After driving the current BMW X5, I was pleasantly surprised with how it drove. In fact, the new one is so good it may be the best driving X5 ever, with the possible exception of the original E53-gen car. What surprised me the most, though, was its acceleration. The model I tested was the X5 xDrive40i, with the 3.0 liter B58 turbocharged I6 and never once did I want for more power. Unless, however, that additional power was given by way of an electric motor, such as it is in the BMW X5 xDrive45e.

Powering the new hybrid X5 xDrive45e, is the same B58/hybrid setup that powers the BMW 745e and it works brilliantly in that big luxury bruiser. But of course it does; the B58 engine is a masterpiece of a six-cylinder and when you pair it to an electric motor that adds a bit of extra low-down torque, it gets even better. More importantly, that electric motor and batteries add all-electric range. In the BMW X5 xDrive45e, that all-electric range is 30 miles, which is more than double the 14 miles of the previous-gen X5 hybrid.

Even better than adding some EV range, though, is its additional power. The standard BMW X5 xDrive40i, with just the B58 3.0 liter turbo-I6, makes 335 horsepower and 369 lb-ft of torque. It can hit 60 mph in about 4.8 seconds (as per Car and Driver), which is seriously fast. The new hybridized BMW X5 xDrive45e makes a very healthy 389 horsepower and 411 lb-ft. Admittedly, its 0-60 mph time actually goes down, doing the deed in a claimed 5.3 seconds. Thank its added heft from the batteries, which give the the X5 hybrid a shocking curb weight of around 5,600 lbs, for that.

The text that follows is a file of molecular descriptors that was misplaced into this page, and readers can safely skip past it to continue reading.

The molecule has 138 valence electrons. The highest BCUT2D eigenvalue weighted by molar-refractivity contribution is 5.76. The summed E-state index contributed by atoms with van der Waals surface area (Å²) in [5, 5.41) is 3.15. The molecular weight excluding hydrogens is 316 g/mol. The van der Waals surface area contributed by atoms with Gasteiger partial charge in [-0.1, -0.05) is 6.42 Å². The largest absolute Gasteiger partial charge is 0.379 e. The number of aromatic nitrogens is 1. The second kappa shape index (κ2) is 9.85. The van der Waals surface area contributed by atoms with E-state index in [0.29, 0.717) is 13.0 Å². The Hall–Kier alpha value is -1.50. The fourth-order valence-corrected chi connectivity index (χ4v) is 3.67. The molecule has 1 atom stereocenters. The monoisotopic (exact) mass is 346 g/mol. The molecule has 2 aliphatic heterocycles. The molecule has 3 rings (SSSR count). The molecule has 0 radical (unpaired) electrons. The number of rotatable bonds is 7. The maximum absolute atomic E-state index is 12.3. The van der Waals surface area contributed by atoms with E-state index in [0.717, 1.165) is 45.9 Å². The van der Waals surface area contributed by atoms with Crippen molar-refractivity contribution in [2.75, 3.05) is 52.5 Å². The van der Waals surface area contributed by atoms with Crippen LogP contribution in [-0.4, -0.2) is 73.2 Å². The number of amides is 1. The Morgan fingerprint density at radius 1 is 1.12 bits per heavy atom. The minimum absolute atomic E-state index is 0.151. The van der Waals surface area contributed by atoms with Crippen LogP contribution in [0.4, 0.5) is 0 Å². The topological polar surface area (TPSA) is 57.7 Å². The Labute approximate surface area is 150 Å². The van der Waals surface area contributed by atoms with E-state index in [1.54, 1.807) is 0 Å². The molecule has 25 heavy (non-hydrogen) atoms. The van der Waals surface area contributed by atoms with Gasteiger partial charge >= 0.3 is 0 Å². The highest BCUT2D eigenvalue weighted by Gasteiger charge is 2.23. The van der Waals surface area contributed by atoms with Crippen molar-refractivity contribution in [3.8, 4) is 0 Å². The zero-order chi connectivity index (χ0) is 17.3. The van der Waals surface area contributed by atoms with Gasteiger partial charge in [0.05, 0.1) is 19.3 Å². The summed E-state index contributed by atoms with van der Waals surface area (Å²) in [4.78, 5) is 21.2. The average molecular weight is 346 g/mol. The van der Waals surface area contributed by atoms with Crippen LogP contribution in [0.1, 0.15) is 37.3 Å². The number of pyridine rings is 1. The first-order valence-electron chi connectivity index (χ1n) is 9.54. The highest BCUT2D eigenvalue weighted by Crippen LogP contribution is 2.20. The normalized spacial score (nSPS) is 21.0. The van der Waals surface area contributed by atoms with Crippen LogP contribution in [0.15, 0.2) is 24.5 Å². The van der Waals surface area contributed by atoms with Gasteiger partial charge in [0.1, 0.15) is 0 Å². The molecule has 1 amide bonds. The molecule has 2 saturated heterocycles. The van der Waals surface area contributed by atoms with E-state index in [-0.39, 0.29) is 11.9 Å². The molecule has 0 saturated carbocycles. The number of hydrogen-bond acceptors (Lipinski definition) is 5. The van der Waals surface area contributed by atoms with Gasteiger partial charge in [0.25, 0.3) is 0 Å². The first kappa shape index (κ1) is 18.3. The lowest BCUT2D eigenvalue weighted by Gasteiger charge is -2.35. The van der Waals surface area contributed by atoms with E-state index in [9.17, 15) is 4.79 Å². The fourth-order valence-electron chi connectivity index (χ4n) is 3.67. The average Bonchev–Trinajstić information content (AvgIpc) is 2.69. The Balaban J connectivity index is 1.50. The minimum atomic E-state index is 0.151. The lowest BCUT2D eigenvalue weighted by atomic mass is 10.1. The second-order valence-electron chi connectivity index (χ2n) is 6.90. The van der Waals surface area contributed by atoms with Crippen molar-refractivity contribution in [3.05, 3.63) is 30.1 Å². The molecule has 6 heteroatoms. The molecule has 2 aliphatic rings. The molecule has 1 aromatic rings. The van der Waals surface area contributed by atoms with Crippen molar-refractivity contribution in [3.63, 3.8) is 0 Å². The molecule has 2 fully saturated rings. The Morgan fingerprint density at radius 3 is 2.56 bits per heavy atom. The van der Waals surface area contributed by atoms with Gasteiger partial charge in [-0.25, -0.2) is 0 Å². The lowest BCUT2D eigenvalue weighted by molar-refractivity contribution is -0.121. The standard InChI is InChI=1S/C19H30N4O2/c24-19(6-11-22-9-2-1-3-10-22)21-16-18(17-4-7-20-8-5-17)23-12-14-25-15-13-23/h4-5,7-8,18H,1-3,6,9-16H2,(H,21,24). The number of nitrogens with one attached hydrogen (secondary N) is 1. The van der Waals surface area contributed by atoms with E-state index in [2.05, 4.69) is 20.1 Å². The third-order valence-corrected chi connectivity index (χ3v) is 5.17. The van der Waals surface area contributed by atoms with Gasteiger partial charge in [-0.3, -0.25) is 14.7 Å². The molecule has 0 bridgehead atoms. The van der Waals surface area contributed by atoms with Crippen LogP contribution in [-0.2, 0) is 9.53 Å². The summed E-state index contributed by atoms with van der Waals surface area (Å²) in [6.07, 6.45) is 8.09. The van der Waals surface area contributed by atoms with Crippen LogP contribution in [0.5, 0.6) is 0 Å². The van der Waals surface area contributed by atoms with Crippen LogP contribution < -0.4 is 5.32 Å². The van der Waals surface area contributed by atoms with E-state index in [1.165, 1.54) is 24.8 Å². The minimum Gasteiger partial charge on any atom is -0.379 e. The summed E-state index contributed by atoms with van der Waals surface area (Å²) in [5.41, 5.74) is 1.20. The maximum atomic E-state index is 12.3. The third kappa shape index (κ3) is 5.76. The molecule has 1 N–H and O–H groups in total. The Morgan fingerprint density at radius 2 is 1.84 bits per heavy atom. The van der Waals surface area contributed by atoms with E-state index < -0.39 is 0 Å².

However, despite the added ticks to its 0-60 mph time, the BMW X5 xDrive45e is the X5 to get simply because it’s the silkiest, creamiest of all the X5’s powertrains (if we use the 745e with the same powertrain as a reference), it still packs a wallop and it provides all-electric range and better efficiency than the standard ’40i car.

Sure, it’s more expensive, costing $66,395 to start after destination. That price tag buys you the most sophisticated powertrain in BMW’s lineup, though, gives you more flexibility in how you use your car and allows you to challenge some real sports cars in stop light drag races but then switch over to EV mode to embarrass them once you’ve won.